with extended version of it; dealing with Apps, Games, and Web
https://code.org/student/middle-high

So far, as I’m going through the “express-2018” course, I see the visual courses, using blocks, and a section where you can see the code (how it is written in JavaScript). Going into it again, thanks to introducing it to my 8 year old daughter, we both have an oportunity to “pair program” with it. And with the visuals, I started seeing patterns of code that repeats, based on where the character(s) would move. I’m so looking forward to the hype of MineCraft, with Code.org’s version called “20. Functions with Minecraft”.

Seeing deeper into it, I’ve drawn up the simple images and written the “pseudoCode” version of the steps to turnLeft() moveForward() and enclosing some of the blocks where it would repeat here and there.

Here’s an article from Code.org that helps one to think twice on how “it looks like it’s only for kids” myth:
https://support.code.org/hc/en-us/articles/202518363-Why-does-Code-org-use-Blockly-a-visual-programming-language-for-its-elementary-level-courses-

A course highly recommended, in University level, is Harvard’s Intro to Computer Science, not only where they teach some C language (basics of it), but also some JavaScript, etc. When I took the course, I was deep in JavaScript so what was done in C (or at least within Harvards compiler version of C), I would use JavaScript’s syntax instead (I need to post that in my Github sooner than later for I thought to do that for quite some time). But before Harvard went into C, they introduced a way of learning code using blocks similar to how Code.org uses, but with the use of MIT’s program called Scratch.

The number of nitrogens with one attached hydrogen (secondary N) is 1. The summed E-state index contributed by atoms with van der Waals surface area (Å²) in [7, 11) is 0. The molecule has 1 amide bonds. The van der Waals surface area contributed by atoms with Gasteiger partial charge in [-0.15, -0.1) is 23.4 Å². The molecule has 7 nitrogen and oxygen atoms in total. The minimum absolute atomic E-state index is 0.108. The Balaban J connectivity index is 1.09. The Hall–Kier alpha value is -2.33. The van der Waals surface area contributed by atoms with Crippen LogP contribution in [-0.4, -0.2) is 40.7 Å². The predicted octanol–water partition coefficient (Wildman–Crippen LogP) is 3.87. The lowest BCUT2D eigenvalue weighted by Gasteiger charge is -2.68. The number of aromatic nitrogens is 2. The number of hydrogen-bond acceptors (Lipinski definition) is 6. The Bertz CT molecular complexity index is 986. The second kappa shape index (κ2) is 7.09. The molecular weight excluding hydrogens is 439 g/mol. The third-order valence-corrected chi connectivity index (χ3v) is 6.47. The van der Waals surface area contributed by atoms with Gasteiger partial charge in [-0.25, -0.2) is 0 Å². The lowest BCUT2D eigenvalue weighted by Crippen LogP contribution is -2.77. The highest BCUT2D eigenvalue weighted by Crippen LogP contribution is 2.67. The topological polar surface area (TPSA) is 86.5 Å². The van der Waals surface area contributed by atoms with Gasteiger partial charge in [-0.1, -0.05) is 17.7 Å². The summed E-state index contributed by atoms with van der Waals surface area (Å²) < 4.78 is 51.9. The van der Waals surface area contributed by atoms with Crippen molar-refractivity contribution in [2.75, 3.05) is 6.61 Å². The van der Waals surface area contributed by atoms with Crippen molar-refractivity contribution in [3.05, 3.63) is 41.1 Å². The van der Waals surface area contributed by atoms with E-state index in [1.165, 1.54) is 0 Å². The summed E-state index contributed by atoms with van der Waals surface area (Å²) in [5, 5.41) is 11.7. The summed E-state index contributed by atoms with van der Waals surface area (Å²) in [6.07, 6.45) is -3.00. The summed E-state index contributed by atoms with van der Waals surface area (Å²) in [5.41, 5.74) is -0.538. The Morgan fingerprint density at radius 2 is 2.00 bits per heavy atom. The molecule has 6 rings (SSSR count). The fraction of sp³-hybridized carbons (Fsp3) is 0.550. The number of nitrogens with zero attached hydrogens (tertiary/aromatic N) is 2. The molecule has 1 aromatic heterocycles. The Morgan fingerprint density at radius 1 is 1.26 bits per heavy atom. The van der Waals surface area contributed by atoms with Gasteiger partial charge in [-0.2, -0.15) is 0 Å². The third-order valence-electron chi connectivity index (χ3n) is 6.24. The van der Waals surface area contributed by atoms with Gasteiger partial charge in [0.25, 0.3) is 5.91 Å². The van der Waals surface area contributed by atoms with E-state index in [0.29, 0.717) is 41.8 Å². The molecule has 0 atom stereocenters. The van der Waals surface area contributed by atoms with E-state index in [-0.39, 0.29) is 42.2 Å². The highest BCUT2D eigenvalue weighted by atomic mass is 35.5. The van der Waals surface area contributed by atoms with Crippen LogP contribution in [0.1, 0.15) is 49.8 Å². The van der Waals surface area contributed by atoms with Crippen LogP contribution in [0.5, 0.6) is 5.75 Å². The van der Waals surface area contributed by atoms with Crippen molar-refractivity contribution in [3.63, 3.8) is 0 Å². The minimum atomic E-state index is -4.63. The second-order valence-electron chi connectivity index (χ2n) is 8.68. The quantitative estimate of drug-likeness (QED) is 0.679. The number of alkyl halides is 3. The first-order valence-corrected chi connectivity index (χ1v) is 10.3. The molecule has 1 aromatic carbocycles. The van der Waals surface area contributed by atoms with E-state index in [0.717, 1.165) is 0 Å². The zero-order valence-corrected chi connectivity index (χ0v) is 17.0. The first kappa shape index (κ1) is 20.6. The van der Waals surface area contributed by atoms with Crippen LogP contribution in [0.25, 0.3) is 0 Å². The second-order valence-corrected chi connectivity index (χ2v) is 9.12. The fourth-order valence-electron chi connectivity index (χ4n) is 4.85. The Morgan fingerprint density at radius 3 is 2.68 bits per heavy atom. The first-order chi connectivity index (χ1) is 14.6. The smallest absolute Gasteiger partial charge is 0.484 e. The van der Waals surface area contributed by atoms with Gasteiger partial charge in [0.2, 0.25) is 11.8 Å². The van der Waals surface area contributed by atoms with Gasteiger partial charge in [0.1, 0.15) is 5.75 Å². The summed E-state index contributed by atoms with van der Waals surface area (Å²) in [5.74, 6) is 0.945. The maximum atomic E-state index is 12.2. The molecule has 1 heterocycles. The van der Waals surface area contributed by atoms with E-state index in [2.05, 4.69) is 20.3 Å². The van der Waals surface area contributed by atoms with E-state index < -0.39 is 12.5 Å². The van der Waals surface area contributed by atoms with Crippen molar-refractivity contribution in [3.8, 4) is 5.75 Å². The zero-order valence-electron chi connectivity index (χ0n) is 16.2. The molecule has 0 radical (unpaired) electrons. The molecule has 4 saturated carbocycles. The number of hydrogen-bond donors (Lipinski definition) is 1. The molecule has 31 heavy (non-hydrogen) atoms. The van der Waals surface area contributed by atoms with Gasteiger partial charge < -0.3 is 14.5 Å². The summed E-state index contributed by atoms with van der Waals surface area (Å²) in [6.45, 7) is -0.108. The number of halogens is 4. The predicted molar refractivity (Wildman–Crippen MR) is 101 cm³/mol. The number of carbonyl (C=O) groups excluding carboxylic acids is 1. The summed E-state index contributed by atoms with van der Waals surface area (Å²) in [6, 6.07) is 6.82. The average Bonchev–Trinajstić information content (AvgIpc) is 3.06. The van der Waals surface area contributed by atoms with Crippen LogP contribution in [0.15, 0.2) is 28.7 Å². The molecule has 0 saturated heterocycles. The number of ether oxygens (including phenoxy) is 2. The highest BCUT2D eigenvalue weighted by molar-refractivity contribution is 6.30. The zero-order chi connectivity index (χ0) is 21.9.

I got bored with Scratch after playing around with it, using code. Going back into Code.org, it would seem like a more ‘how these blocks are used’ by example, level by level. Like how programming classes are introducing the languages like JavaScript and Python.

And finally, and speaking of Python, I’m looking to finish up the first part of book (as I got back to it to finish off knowing Python before getting into intro to Pygame), called:
Python Crash Course

That book goes into detail like no other (to me), for I’m almost in verbatum with writing out the code samples, creating comments (almost verbatum from the steps about the code written in a different format from the books paragraph way), and doing the “Try it Yourself” given a few times within the chapters to make sure it sticks.